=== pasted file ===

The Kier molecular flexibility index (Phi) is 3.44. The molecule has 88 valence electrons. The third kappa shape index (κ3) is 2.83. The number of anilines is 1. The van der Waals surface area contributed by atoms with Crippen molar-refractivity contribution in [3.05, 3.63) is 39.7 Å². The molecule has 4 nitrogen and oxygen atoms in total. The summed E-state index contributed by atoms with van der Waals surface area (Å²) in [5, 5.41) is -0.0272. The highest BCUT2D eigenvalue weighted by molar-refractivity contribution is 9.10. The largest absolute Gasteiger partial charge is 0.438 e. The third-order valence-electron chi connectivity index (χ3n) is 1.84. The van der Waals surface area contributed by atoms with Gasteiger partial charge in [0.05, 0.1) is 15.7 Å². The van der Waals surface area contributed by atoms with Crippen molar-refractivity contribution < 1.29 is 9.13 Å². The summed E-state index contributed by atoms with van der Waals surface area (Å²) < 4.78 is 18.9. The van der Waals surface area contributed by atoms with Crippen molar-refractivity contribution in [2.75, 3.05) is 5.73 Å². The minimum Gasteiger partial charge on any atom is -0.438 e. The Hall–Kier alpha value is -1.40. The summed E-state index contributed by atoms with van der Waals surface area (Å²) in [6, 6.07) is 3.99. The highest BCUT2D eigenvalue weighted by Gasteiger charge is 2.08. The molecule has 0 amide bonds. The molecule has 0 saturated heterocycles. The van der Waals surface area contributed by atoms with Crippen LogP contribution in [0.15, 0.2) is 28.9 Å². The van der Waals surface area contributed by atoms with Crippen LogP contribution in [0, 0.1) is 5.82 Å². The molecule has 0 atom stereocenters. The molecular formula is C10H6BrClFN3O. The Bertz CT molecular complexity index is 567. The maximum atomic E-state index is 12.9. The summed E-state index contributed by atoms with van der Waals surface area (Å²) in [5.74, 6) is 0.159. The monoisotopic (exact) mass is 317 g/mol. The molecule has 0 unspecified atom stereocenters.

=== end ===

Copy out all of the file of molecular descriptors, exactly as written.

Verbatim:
The Kier molecular flexibility index (Phi) is 3.44. The molecule has 88 valence electrons. The third kappa shape index (κ3) is 2.83. The number of anilines is 1. The van der Waals surface area contributed by atoms with Crippen molar-refractivity contribution in [3.05, 3.63) is 39.7 Å². The molecule has 4 nitrogen and oxygen atoms in total. The summed E-state index contributed by atoms with van der Waals surface area (Å²) in [5, 5.41) is -0.0272. The highest BCUT2D eigenvalue weighted by molar-refractivity contribution is 9.10. The largest absolute Gasteiger partial charge is 0.438 e. The third-order valence-electron chi connectivity index (χ3n) is 1.84. The van der Waals surface area contributed by atoms with Gasteiger partial charge in [0.05, 0.1) is 15.7 Å². The van der Waals surface area contributed by atoms with Crippen molar-refractivity contribution < 1.29 is 9.13 Å². The summed E-state index contributed by atoms with van der Waals surface area (Å²) < 4.78 is 18.9. The van der Waals surface area contributed by atoms with Crippen molar-refractivity contribution in [2.75, 3.05) is 5.73 Å². The minimum Gasteiger partial charge on any atom is -0.438 e. The Hall–Kier alpha value is -1.40. The summed E-state index contributed by atoms with van der Waals surface area (Å²) in [6, 6.07) is 3.99. The highest BCUT2D eigenvalue weighted by Gasteiger charge is 2.08. The molecule has 0 amide bonds. The molecule has 0 saturated heterocycles. The van der Waals surface area contributed by atoms with Crippen LogP contribution in [0.15, 0.2) is 28.9 Å². The van der Waals surface area contributed by atoms with Crippen LogP contribution in [0, 0.1) is 5.82 Å². The molecule has 0 atom stereocenters. The molecular formula is C10H6BrClFN3O. The Bertz CT molecular complexity index is 567. The maximum atomic E-state index is 12.9. The summed E-state index contributed by atoms with van der Waals surface area (Å²) in [5.74, 6) is 0.159. The monoisotopic (exact) mass is 317 g/mol. The molecule has 0 unspecified atom stereocenters.